So I think we have an explanation.  About half of the later investments hadn’t run their course yet.  Because successes take longer than failures, this sample over-represents failures.  I wish I had thought of that before I ran the test!  But it would be disingenuous not to publish the results now.

Conclusion

So I think we’ve answered some interesting questions about angel investing.  More important, the process demonstrates why we need to collect much more data in this area.  According to the Center for Venture Research, there are about 50K angel investments per year in the US.  The AIPP data set has under 500 exited investments covering a decades long span.  We could do much more hypothesis testing, with several iterations of refinements, if we had a larger sample.

analyzing subsets of the AIPP dataneed

Angel Investing Returns

In my work for RSCM, one of the key questions is, “What is the return of angel investing?”  There’s some general survey data and a couple of angel groups publish their returns, but the only fine-grained public dataset I’ve seen comes from Rob Wiltbank of Willamette University and the Kauffman Foundation’s Angel Investor Performance Project (AIPP).

In this paper, Wiltbank and Boeker calculate the internal rate of return (IRR) of AIPP investments as 27%, using the average payoff of 2.6x and the average hold time of 3.5 years.  Now, the arithmetic is clearly wrong: 1.27^3.5 = 2.3.  The correctly calculated IRR using this methodology is 31%. DeGenarro et al report (page 10) that this discrepancy is due to the fact that Wiltbank and Boeker did not weight investments appropriately.

In any case, the entire methodology of using average payoffs and hold times is somewhat iffy.  When I read the paper, I immediately had flashbacks to my first engineering-economics class at Stanford.  There was a mind-numbing problem set that beat into our skulls the fact that IRR calculations are extremely sensitive to the timing of cash outflows and inflows.  I eventually got a Master’s degree in that department, so loyally adopted IRR sensitivity as a pet peeve.

To calculate the IRR for the AIPP dataset, what we really want is to account for the year of every outflow and inflow.   The first step is to get a clean dataset.  I started by downloading the public AIPP data.  I then followed a three step cleansing process:

  1. Select only those records that correspond to an exited investment.
  2. Delete all records that do not have both dates and amounts for the investment and the exit.
  3. Delete all records where time runs backwards (e.g., payout before investment).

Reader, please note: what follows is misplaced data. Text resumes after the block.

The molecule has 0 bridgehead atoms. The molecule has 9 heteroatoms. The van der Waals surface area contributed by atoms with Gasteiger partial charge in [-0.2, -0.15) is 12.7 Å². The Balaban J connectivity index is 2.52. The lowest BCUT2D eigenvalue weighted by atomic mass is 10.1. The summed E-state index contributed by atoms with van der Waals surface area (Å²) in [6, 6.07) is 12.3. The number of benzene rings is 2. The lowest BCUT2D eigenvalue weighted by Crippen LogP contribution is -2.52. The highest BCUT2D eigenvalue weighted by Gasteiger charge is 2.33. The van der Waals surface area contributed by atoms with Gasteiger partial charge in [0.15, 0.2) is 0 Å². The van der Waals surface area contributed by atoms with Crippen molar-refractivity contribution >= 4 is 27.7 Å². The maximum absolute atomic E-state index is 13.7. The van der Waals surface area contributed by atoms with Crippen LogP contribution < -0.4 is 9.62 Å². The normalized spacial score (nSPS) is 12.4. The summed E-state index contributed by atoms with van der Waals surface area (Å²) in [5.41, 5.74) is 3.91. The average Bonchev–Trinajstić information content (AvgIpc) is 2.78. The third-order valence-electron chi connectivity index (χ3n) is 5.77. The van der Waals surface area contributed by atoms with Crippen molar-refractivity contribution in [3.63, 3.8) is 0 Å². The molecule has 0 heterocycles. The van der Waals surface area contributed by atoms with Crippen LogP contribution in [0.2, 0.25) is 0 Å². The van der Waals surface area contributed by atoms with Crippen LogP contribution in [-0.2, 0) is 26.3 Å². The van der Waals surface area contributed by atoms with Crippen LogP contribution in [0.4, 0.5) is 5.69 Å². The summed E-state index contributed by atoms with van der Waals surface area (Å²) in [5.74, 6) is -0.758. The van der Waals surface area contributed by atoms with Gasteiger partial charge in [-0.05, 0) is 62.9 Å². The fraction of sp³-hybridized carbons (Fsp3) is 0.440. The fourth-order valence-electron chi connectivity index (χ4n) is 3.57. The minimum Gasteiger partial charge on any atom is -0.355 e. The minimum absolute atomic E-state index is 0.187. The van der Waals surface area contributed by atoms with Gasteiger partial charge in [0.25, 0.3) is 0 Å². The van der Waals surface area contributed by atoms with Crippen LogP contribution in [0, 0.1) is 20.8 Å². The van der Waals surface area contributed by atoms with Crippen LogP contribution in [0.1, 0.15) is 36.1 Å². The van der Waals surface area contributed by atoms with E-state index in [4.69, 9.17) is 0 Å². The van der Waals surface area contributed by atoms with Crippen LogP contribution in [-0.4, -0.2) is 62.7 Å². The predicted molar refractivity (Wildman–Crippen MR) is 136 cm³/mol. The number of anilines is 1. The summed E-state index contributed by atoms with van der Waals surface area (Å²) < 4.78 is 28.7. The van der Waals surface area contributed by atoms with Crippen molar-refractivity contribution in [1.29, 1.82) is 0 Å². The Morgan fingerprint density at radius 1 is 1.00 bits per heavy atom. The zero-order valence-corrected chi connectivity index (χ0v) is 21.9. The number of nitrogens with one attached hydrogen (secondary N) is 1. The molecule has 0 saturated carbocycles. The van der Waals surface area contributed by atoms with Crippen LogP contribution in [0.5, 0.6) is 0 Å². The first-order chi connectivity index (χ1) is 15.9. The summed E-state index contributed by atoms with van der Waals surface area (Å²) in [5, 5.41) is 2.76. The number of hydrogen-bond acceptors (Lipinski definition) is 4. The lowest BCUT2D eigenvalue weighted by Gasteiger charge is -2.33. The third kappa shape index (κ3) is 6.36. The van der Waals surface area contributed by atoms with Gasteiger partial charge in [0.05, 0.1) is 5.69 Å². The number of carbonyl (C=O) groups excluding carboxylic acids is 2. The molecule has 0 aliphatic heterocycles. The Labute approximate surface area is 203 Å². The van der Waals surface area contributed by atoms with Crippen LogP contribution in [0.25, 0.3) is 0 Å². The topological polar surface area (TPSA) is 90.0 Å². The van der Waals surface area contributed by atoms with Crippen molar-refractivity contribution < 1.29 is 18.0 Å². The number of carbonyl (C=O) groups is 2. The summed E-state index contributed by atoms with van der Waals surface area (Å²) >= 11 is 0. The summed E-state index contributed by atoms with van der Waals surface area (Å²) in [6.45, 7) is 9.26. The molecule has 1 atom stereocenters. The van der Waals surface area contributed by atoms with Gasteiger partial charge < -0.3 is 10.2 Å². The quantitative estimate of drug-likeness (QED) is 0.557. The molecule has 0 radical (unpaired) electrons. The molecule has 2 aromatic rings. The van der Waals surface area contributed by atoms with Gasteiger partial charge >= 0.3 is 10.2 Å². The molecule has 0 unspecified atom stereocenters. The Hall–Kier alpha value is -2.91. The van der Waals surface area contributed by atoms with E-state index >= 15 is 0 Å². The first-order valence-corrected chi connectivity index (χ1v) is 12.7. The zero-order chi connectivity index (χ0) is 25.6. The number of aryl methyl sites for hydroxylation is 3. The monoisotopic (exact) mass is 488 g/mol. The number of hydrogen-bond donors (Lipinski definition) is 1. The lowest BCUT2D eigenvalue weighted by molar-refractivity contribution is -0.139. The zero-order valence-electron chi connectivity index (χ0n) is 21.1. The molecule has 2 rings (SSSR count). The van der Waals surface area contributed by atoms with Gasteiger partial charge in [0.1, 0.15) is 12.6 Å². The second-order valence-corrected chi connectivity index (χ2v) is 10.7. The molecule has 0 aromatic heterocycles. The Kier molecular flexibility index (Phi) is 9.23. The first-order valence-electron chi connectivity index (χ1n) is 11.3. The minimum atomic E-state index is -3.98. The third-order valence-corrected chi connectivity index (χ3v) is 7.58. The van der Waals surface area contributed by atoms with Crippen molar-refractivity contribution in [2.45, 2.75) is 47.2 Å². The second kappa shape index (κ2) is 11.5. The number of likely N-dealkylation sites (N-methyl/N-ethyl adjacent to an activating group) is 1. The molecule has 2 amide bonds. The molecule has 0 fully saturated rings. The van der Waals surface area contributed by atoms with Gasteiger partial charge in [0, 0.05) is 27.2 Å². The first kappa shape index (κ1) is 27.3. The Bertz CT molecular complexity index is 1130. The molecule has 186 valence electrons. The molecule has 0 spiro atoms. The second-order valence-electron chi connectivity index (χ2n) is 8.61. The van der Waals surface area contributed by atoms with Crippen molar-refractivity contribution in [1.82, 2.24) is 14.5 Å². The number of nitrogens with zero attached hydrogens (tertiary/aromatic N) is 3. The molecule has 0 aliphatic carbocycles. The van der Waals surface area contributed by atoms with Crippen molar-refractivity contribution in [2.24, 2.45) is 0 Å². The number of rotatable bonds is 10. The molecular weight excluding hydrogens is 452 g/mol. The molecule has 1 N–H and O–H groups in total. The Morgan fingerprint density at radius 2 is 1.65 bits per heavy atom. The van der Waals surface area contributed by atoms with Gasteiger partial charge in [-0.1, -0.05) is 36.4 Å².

The result was 452 records.  A good-sized sample.  The next step was to normalize all investments so they started in the year 2000.  While not strictly necessary, it greatly simplified the mechanics of collating outflows and inflows by year.  Finally, I had to interpolate dates in two types of cases:

  1. While the dataset includes the years of the first and second follow on investment, it does not include the year for the “followxinvest”. For the affected 12 records, I interpolated by calculating the halfway point between the previous investment and the exit, rounding down.  Note that this is a conservative assumption.  Rounding down pushes the outflow associated with the investment earlier, which lowers the IRR.
  2. For 78 records, there are “midcash” entries where investors received some payout before the final exit.  Unfortunately, there is no year associated with this payout.  A conservative assumption pushes inflows later, so I assumed that the intermediate payout occurred either 0, 1, or 2 years before the final exit.  I calculated the midpoint between the last investment and the final exit and rounded down.  If it was more than 2 years before the final exit, I used 2 years.

With these steps completed, I simply added up outflows and inflows for every year and used the Excel IRR calculation.

The result was an IRR of 30% and a payoff multiple of 2.4x with an average hold time of 3.6 years.

Please note that this multiple is slightly lower than the 2.6x and the hold time is slightly higher than the 3.5 years Wiltbank and Boeker calculated for the entire dataset.  Thus, my results do not depend on accidentally cherry-picking high-returning, quick-payout investments.  If you want to double-check my work, you can download the Excel file here.

All in all, a satisfying result.  Not too different from what’s other people have published, but I feel much more confident in the number.  For anyone analyzing subsets of the AIPP data, I’ve found that my Excel file makes it pretty easy to calculate those returns.  Just zero out all records you don’t care about by selecting the row and hitting the “Delete” key.  The return results will update correctly.  But don’t do a “Delete Row”.  Then a bunch of the cell references will be broken.  [Update 1/27/11: I’ve done a follow up post on using this method to test various hypotheses.]

You Can’t Pick Winners at the Seed Stage

[EDITED 05/08/2009: see here] The majority of people I’ve talked to like the idea of revolutionizing angel funding. Among the skeptical minority, there are several common objections. Perhaps the weakest is that individual angels can pick winners at the seed stage.

Now, those who make this objection usually don’t state it that bluntly. They might say that investors need technical expertise to evaluate the feasibility of a technology, or industry expertise to evaluate the likelihood of demand materializing, or business expertise to evaluate the evaluate the plausibility of the revenue model. But whatever the detailed form of the assertion, it is predicated upon angels possessing specialized knowledge that allows them to reliably predict the future success of seed-stage companies in which they invest.

It should be no surprise to readers that I find this assertion hard to defend. Given the difficulty in principle of predicting the future state of a complex system given its initial state, one should produce very strong evidence to make such a claim and I haven’t seen any from proponents of angels’ abilities. Moreover, the general evidence of human’s ability to predict these sorts of outcomes makes it unlikely for a person to have a significant degree of forecasting skill in this area.